NATIONAL GAMBLING IMPACT STUDY COMMISSION
MR. THOMAS MEEKER
CHAIRPERSON JAMES: Mr. Meeker.
MR. MEEKER: Thank you, Madam Chair and members of the Commission.My name's Tom Meeker. I'm President and the CEO of Churchill Downs. And today what I'd like to do is just go through and give you a little flavor of what Churchill Downs is all about. Also give you a sense of where we've been and where we're going to go, and then address some of the critical public policy issues that you are going to have to deal with; namely the question of alternative gaming forms on racetracks, as well as the issue of account wagering, in-home wagering. And I guess I'm supposed to answer a lot of other questions. The first panel kept deferring to me. But whatever that might be, we'll see.
But first of all, let me just echo what everyone else has said about the presentation from your staff concerning our industry. I disagree on one point, and one point only, and that is I don't view it as a gloom and doom. I didn't know I was in a business that's really dying. We at Churchill Downs are doing exceptionally well. We run four racetracks in Indiana and Kentucky. We have over ten off-track or satellite wagering facilities. We have a number of other businesses associated with our company, and we are doing exceptionally well. We are pleased to be part of those communities which we serve, and we serve both large and small communities.
In the community of Louisville, Kentucky we represent the signature for that community. The Churchill Downs and its primary asset, namely the Kentucky Derby is the signature logo for Kentucky and in many respects it is the signature for Kentucky. And in that respect we hold a unique position in our community, and one that tests our corporate responsibilities on a day-to-day basis, and those tests that we have undertaken or have been given over the course of several years guide our business not only there in Louisville but in the other parts of the states where we do business.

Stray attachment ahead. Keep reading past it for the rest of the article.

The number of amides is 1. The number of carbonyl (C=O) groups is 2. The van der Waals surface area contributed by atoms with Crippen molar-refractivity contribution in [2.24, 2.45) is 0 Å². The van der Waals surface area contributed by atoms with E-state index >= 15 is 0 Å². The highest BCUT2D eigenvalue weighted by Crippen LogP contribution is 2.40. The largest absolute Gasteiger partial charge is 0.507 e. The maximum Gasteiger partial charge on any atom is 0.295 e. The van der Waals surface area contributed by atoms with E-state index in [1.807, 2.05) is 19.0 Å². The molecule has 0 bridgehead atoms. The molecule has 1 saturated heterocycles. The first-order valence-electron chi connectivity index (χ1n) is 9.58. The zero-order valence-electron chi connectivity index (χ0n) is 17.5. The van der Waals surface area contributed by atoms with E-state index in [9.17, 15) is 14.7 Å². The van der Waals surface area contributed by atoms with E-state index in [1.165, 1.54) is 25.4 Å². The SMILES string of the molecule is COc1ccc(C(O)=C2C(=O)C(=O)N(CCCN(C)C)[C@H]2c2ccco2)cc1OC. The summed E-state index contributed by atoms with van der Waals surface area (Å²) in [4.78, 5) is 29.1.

The history where racing has come from provides not only as assessment of its current competitive dilemma that it faces, but I also think internally, and all too often those of us who are in racing fail to pick up the mirror and look at ourselves, and we have done some things that are bad. And largely it's because of the environment that we've been in over the last number of decades. Clearly, up until the early '70's we held a monopolistic position in our communities with respect to gaming. Marketing was simply giving the keys to the front gate to the usher, opening the gates, and the people came. Pretty soon the states determined, because of budgetary pressures, that they needed to find other sources of revenues and they instituted lotteries. So now you had this unique paradigm where you have the regulator being your competitor, and that alone caused problems but that day was the first instance where racing had to start competing. And we took several years, and this was through the '70's and again through the '80's where we were ill equipped to figure out how to effectively market our sport.
And then as we moved into the '80's with the Native American gaming and also other casino-type gaming proliferating through the country, we felt the second wave of competitive pressure that put us in a position where we had to start learning how to market and market effectively our products. And with that you saw the rapid increase in our distribution system through the mechanism of simulcasting, primarily interstate simulcasting, and its adjunct, namely the commingling of pools. And that has been the maintain of our success over these last several years, and has been the primary growth component of our business over several years. Not only at Churchill Downs, but throughout the industry.
And then as we moved into the 1990's, the late 1990's, because of this simulcasting and the growing interdependence of the industry, it became apparent that the industry for the first time had to think about the concept of working together, and over the last five years we have been able to do that. And it manifests itself fairly clearly here recently about a year ago when we formed the NTRA, which is primarily an organization today vented towards learning and teaching all of us in the industry how to more effectively market our products, and to provide a mechanism for many things; group purchasing, marketing, et cetera. And it will be something significant as we move down the road, and be very helpful to the industry.